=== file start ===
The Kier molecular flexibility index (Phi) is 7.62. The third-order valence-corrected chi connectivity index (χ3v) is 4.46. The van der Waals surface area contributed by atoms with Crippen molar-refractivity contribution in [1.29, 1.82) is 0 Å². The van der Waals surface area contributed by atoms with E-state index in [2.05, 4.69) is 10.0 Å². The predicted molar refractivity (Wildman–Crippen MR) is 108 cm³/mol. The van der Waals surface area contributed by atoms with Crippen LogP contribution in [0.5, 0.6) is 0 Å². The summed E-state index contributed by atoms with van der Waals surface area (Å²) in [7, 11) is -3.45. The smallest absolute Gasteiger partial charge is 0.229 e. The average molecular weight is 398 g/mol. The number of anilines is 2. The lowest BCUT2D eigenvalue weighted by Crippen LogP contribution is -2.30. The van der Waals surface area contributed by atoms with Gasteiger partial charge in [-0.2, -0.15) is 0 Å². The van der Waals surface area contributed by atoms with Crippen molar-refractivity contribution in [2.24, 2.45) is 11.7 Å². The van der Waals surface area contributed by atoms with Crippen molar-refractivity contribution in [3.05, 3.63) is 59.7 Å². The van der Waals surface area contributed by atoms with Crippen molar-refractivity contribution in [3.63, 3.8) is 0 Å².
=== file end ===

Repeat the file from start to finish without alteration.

The Kier molecular flexibility index (Phi) is 7.62. The third-order valence-corrected chi connectivity index (χ3v) is 4.46. The van der Waals surface area contributed by atoms with Crippen molar-refractivity contribution in [1.29, 1.82) is 0 Å². The van der Waals surface area contributed by atoms with E-state index in [2.05, 4.69) is 10.0 Å². The predicted molar refractivity (Wildman–Crippen MR) is 108 cm³/mol. The van der Waals surface area contributed by atoms with Crippen LogP contribution in [0.5, 0.6) is 0 Å². The summed E-state index contributed by atoms with van der Waals surface area (Å²) in [7, 11) is -3.45. The smallest absolute Gasteiger partial charge is 0.229 e. The average molecular weight is 398 g/mol. The number of anilines is 2. The lowest BCUT2D eigenvalue weighted by Crippen LogP contribution is -2.30. The van der Waals surface area contributed by atoms with Gasteiger partial charge in [-0.2, -0.15) is 0 Å². The van der Waals surface area contributed by atoms with Crippen molar-refractivity contribution in [2.24, 2.45) is 11.7 Å². The van der Waals surface area contributed by atoms with Crippen molar-refractivity contribution in [3.05, 3.63) is 59.7 Å². The van der Waals surface area contributed by atoms with Crippen molar-refractivity contribution in [3.63, 3.8) is 0 Å².